Archive for 2009

Calbuzz Dustbin: Giant Lizard Eats Father’s Day

Sunday, June 21st, 2009

dragonAs founding members of the Coastal Alter Kocker Society, Calbuzz today offers up a special edition of The Dustbin of History, sweeping us back to a date that will live in Father’s Day infamy.


On June 9, 2001, a seven-foot long Komodo Dragon viciously attacked newspaper editor Phil Bronstein, who had climbed into the cage with the creature during a behind-the-scenes zoo tour —  a special “surprise early Father’s Day present” arranged by his then-wife, the actress Sharon Stone.


The attack itself is recounted wherever newspaper folk gather round campfires or, um, watering holes. What has never before been told, is the inside story of how the San Francisco Chronicle, the paper that Bronstein edited, learned about it and sprang into action to cover it. Herewith, a Calbuzz exclusive: the first, first-hand account of how the world learned of the Komodo Dragon tragedy, told by Jerry Roberts.

My pager went off shortly after 6. It was Saturday evening, June 9.

I’d just left the newsroom after working the Sunday edition, and was settling into a comfy theater seat to watch a movie (“Blow”) with my daughter. When I saw the display number on the page, I cursed, and hustled to the lobby to call the city desk, hoping to get back to my popcorn and soda before the previews ended.

It was not to be.

On the line was Sunday editor Kenn Altine. One-half Sonny Barger and one-half Oscar Wilde, he was an old-school newsman who matched efficiency with officiousness. He gave it to me straight:bronstein

“Jerry, Phil has just been attacked by a Komodo Dragon at the Los Angeles Zoo.”

I answered with annoyance: “Fer chrissake, Kenn, I’m trying to watch a movie with my kid.”

“No, no, it’s true,” he said, voice and timbre rising. “Here’s Sharon’s cell phone numbersharonstone.”

So I rang up the Executive Editor’s wife’s cell. Sure enough, they were in the ER; choking back tears, she confirmed that the Great Man had gone one round too many with a hungry reptile. I asked her to put Bronstein on the line.

“Phil,” I began, as cheerfully as possible, “Wussup dude?”

“Mmmmm…mumble mumble…interested in Komodo dragons…mmmm…got in the cage…mmmm…grabbed my foot…mmmm…going to surgery…mumble mumble.”

Thankfully, some primitive career survival instinct kicked in, and I fought back the urge to ask the question screaming in my head:

Why do you think they keep them in cages?

I knew Bronstein almost always wore cowboy boots, so I asked instead if the dragon had bit all the way through them. I guess I was thinking maybe the lizard saw alligator skin and became enraged on behalf of a distant relative.

He said he’d been wearing white sneakers, and the big brain zoo keeper who’d invited him into the cage said to remove them. Seems the dragon was fond of eating white rats, and might mistake white shoes for dinner. So the Big (white) Guy climbed in barefoot.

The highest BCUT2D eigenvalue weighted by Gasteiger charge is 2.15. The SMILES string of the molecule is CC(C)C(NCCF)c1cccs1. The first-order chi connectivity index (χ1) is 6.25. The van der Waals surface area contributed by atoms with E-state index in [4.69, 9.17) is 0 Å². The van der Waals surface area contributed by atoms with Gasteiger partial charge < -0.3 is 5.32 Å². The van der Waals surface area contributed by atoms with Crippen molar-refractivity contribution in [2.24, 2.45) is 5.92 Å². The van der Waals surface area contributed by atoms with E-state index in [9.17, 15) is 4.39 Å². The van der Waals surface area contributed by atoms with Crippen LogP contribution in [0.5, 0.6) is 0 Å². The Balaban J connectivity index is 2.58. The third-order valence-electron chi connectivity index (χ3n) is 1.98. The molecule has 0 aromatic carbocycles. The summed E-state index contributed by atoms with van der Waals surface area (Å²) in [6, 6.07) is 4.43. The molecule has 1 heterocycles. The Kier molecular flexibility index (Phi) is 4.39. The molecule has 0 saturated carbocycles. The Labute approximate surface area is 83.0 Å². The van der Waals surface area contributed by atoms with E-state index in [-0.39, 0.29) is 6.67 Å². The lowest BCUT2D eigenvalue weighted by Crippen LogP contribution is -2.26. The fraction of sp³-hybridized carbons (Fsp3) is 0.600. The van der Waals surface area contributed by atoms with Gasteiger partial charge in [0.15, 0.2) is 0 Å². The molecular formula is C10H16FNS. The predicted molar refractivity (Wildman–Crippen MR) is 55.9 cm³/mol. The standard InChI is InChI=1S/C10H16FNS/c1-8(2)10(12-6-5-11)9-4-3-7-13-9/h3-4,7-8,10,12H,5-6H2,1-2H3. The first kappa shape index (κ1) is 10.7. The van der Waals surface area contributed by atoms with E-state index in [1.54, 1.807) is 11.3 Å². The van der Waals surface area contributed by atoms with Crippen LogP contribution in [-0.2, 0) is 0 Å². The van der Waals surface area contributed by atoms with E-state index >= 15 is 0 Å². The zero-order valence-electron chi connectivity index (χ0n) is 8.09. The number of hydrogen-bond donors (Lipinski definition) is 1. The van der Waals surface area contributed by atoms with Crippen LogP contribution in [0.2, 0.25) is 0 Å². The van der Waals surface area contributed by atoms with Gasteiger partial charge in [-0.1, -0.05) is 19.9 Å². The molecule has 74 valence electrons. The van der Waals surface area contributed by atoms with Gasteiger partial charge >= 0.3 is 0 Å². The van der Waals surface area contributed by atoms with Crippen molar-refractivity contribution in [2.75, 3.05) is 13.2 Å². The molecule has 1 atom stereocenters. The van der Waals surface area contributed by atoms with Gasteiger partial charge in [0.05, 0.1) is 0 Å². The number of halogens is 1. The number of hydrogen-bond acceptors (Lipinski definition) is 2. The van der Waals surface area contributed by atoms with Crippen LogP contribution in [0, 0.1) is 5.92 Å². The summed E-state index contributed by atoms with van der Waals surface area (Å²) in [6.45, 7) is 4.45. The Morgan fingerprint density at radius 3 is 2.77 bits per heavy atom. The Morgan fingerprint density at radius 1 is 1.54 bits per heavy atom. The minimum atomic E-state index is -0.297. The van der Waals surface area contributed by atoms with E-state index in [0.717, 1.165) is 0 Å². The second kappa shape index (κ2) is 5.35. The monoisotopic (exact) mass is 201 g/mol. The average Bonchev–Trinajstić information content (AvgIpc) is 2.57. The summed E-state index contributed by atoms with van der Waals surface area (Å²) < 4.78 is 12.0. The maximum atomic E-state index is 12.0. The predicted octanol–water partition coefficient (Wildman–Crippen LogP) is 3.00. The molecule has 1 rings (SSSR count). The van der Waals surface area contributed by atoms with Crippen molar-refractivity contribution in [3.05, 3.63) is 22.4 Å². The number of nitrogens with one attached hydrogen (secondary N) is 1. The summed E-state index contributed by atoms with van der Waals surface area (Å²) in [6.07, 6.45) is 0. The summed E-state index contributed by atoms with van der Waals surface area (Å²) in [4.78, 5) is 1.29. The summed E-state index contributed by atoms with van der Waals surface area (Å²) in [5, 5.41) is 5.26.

Got it.

fedoraI swung into operational mode.

“Phil…you know we have to do a story on this.”

“Yeah,” he said, to his credit.

“Where would you like me to put this story?

He paused.

“I’ll leave that up to you,” he said, also to his credit.

I hauled my kid out of the movie, double timed back to the paper and dumped the notes from the ER interview to Altine. An early adapter, he’d checked out Komodo Dragons on the web, and told me enthusiastically about their “serrated teeth designed for ripping flesh,” which harbor bits of meat from previous meals, carrion that carries lots of bacteria strains, including some that are septic.


As the newsroom rolled into action, I got on the horn to give a heads up to senior editors and business side executives. My first call went to the paper’s spokesman, who’d soon be inundated with press inquiries from around the world.

It was tough duty, because no one believed me.

“No, no, it’s true,” I kept saying, echoing Altines’ earlier comment, to people who figured I was Saturday night drunk dialing.

By the time I tracked down publisher John Oppedahl at a Union Street bar, I’d refined my approach.

“John, what I’m about to tell you is true, and really not a joke,” I began, hearing happy saloon noises on his end.

“Whatthehellyawant?” demanded Oppedahl.

I gave it to him straight.

“John – Phil has been attacked by a Komodo Dragon at the Los Angeles zoo.”

There was a long pause.

“Is he dead?” the publisher finally asked.

Out in the newsroom, the Saturday night staff raced the first edition deadline. While the copy desk waited for the story to move, they held a headline writing contest.

“Gotcha!” was a strong contender, as were ”Lizard Bait” and “Dragon Bites Editor – Expected to Live.”

But it was an homage to Mrs. Bronstein’s greatest cinematic triumph that won hands-down: “Basic Instinct.”

Happy Father’s Day from Calbuzz.

PS: The photo of the Komodo Dragon above was taken 2/27/09 at the Toronga Zoo in Sydney, Australia, by Phil Trounstine

Flea Market: Ensign-Newsom Sorry Similarities

Saturday, June 20th, 2009

ensignSex, Lies and Politics: The sordid tale of how Republican presidential wannabe and Nevada Sen. John Ensign had an affair with a campaign aide who happened to be the wife of a senior adviser in his Capitol Hill office  carries unfortunate echoes for Gavin Newsom.GavinNewsom

The San Francisco mayor and wannabe California Governor copped to a dangerous liaison involving an eerily similar triad two years ago, a scandal that came and went in S.F.’s laid back liberal culture, but is likely to resurface in the heat of Newsom’s first statewide campaign. (The GOP has already trotted it out on cable news.)